Background & Aims


A small, nocturnal, solitary forager

Grey mouse lemurs are small arboreal primates, that only occur in the wild on Madagascar. They are a nocturnal primate species, meaning that they are active during night time. Additionally, they are solitary foragers that primarily eat fruits, insects, tree gum and sugary secretion of certain insect larvae. Their short life span with early maturity and their small body size in relation to their relatively larger brains, makes them an interesting animal to study primate brain evolution.

Using cognitive traits in the wild

As you may already know, cognitive abilities in animals are valuable to utilize information from their environment. As a small feeder with a rather generalized diet, grey mouse lemurs use various cognitive abilities for their foraging.One basic cognitive ability is problem solving, which can be defined as the process of finding solutions to complex issues. In the wild, grey mouse lemurs use their problem solving skills to gain access to new food resources or to avoid predators.

Another cognitive ability may be inhibitory control. This is the ability to choose a more effective response over a more direct but ineffective one. Inhibitory control is necessary, for example, to refrain from eating a fruit that is not ripe yet, or resisting the temptation to eat in the presence of a predator!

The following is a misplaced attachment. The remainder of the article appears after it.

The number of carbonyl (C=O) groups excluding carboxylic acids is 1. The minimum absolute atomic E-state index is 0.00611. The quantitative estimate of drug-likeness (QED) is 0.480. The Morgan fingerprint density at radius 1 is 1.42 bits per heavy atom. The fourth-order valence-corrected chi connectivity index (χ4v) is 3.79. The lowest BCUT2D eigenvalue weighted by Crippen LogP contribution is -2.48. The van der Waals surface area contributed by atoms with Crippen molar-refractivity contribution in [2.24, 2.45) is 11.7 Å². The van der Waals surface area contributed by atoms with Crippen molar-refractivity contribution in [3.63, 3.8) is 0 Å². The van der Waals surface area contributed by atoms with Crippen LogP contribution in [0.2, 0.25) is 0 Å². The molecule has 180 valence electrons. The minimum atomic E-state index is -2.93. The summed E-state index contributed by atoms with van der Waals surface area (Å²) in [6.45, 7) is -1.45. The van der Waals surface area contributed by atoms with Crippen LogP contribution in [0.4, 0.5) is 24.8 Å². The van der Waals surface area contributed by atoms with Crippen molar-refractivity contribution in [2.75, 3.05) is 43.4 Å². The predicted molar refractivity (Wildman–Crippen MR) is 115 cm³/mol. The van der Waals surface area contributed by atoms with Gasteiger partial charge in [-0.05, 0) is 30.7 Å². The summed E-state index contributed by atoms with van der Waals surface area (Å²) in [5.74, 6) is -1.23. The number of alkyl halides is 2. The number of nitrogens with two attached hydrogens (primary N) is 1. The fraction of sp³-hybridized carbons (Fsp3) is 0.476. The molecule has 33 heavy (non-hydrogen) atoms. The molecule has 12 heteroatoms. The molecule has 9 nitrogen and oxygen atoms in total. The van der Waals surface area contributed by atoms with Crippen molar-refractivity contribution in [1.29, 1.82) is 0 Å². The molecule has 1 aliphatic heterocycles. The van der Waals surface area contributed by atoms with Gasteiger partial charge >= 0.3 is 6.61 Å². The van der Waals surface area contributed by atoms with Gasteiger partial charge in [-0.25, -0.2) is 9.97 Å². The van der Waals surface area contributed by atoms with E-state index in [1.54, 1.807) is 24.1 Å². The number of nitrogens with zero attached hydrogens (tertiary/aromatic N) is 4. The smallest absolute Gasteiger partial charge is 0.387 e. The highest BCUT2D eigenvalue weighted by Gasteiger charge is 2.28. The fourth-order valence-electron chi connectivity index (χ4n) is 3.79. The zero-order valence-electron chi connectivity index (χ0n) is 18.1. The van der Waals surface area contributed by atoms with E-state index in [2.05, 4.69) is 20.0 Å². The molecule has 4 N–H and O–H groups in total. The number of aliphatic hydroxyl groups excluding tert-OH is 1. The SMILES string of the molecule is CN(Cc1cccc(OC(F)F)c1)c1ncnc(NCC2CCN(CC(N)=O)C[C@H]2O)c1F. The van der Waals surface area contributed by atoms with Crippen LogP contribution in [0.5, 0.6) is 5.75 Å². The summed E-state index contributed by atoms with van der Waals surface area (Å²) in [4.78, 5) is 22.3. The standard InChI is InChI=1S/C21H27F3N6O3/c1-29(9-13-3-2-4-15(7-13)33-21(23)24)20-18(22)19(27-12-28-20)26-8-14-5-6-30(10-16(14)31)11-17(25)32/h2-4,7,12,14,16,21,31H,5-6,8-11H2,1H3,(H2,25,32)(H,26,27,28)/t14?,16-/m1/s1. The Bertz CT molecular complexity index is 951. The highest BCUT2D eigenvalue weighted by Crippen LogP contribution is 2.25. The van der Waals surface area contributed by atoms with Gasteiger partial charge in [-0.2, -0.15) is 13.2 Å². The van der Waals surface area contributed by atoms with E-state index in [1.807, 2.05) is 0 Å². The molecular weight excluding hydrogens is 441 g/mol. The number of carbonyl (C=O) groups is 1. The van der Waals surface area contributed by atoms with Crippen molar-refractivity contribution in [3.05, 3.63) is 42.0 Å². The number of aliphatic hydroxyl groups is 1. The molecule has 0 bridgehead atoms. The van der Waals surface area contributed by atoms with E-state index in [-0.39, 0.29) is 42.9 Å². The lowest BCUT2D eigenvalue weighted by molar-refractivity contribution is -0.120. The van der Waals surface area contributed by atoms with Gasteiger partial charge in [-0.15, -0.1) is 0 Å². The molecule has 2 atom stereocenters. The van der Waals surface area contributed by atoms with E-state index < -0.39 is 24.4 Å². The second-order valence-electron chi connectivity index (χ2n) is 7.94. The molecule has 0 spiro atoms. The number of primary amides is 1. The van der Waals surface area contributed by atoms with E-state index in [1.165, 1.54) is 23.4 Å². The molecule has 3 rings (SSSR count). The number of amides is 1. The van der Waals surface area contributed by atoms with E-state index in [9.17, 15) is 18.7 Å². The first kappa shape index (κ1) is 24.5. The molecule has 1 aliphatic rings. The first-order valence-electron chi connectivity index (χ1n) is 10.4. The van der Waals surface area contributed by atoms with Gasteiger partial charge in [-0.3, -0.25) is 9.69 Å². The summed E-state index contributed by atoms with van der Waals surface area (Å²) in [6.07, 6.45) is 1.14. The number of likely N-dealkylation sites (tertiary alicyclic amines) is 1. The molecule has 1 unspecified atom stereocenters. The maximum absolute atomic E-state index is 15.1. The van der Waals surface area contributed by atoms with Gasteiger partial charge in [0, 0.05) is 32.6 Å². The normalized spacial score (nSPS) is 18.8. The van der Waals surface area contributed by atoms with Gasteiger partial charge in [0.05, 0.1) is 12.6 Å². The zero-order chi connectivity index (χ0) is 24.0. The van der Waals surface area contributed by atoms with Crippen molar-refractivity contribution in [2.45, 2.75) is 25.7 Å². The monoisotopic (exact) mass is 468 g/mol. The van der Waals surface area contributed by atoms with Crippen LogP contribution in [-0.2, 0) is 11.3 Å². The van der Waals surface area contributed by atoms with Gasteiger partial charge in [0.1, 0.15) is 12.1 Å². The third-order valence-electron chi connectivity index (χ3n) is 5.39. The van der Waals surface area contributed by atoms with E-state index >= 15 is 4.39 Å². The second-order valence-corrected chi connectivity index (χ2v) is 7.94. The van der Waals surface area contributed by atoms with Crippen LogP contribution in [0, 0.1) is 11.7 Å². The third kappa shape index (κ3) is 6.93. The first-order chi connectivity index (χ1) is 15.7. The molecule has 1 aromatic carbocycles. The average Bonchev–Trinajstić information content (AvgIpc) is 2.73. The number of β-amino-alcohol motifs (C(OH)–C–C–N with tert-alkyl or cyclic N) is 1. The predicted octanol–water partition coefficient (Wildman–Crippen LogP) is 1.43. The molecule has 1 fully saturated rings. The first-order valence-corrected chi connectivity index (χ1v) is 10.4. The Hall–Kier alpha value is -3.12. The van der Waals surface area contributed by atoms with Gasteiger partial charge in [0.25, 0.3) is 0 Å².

Lastly, causal understanding requires an individual to understand how and why a particular event can lead to another. In grey mouse lemurs, causal understanding may be necessary to develop new foraging strategies. In other primate species this has been seen by an individual seeing a hard fruit or nut fall from a high tree and break open, and then proceeding to do this itself.

Understanding the within-species variation in cognition

In order to get a better understanding of these traits, it is important to know what variables can influence a within-species variation in cognition. These variables may include sex and age, but also a previous experience with cognitive tests may predict this within-species variation in cognition.

Captivity vs. the Wild

It can be rather challenging to study grey mouse lemur cognition in the wild and specifically to obtain specific information about their age, experience or maternal origin. On the other hand, there might also be differences in cognition between wild and captive animals, since captive born animals are usually considered to be bolder and have a higher exploration rate. This could mean that captive grey mouse lemurs would thus have better cognitive abilities than wild grey mouse lemurs, right? This is why I also compared my data from captive grey mouse lemurs to those from a wild lemur population!

Altogether, the aims of this study were to (1) determine the cognitive abilities in captive grey mouse lemurs in a problem solving, inhibitory control and causal understanding task, (2) assess whether variation in performance could be explained by sex, age or previous experience, and (3) compare the cognitive abilities in the captive grey mouse lemurs to their wild conspecifics.